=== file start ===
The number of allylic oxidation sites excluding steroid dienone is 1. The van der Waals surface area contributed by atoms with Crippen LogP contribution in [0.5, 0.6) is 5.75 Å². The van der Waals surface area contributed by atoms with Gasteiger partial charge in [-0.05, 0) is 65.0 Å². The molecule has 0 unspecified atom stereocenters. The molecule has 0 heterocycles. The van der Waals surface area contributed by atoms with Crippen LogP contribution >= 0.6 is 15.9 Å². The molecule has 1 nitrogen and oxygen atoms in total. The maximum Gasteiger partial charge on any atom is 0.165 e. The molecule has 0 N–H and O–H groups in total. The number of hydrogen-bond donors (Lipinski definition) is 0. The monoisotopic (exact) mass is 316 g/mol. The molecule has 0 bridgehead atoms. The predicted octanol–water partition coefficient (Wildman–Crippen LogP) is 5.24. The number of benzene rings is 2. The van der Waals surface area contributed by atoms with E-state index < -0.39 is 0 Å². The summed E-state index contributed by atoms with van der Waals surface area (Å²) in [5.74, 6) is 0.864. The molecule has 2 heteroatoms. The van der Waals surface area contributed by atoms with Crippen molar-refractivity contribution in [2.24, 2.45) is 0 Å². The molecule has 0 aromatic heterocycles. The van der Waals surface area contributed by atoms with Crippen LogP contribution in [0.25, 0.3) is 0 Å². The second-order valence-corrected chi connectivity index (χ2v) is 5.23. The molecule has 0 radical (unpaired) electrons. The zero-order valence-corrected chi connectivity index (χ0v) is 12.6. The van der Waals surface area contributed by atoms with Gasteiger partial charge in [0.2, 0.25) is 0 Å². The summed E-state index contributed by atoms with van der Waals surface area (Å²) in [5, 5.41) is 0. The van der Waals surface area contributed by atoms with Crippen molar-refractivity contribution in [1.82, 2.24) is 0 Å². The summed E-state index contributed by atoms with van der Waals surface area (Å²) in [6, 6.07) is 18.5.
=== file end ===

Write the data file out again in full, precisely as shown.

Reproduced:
The number of allylic oxidation sites excluding steroid dienone is 1. The van der Waals surface area contributed by atoms with Crippen LogP contribution in [0.5, 0.6) is 5.75 Å². The van der Waals surface area contributed by atoms with Gasteiger partial charge in [-0.05, 0) is 65.0 Å². The molecule has 0 unspecified atom stereocenters. The molecule has 0 heterocycles. The van der Waals surface area contributed by atoms with Crippen LogP contribution >= 0.6 is 15.9 Å². The molecule has 1 nitrogen and oxygen atoms in total. The maximum Gasteiger partial charge on any atom is 0.165 e. The molecule has 0 N–H and O–H groups in total. The number of hydrogen-bond donors (Lipinski definition) is 0. The monoisotopic (exact) mass is 316 g/mol. The molecule has 0 bridgehead atoms. The predicted octanol–water partition coefficient (Wildman–Crippen LogP) is 5.24. The number of benzene rings is 2. The van der Waals surface area contributed by atoms with E-state index < -0.39 is 0 Å². The summed E-state index contributed by atoms with van der Waals surface area (Å²) in [5.74, 6) is 0.864. The molecule has 2 heteroatoms. The van der Waals surface area contributed by atoms with Crippen molar-refractivity contribution in [2.24, 2.45) is 0 Å². The molecule has 0 aromatic heterocycles. The van der Waals surface area contributed by atoms with Crippen LogP contribution in [0.25, 0.3) is 0 Å². The second-order valence-corrected chi connectivity index (χ2v) is 5.23. The molecule has 0 radical (unpaired) electrons. The zero-order valence-corrected chi connectivity index (χ0v) is 12.6. The van der Waals surface area contributed by atoms with Gasteiger partial charge in [0.2, 0.25) is 0 Å². The summed E-state index contributed by atoms with van der Waals surface area (Å²) in [5, 5.41) is 0. The van der Waals surface area contributed by atoms with Crippen molar-refractivity contribution in [1.82, 2.24) is 0 Å². The summed E-state index contributed by atoms with van der Waals surface area (Å²) in [6, 6.07) is 18.5.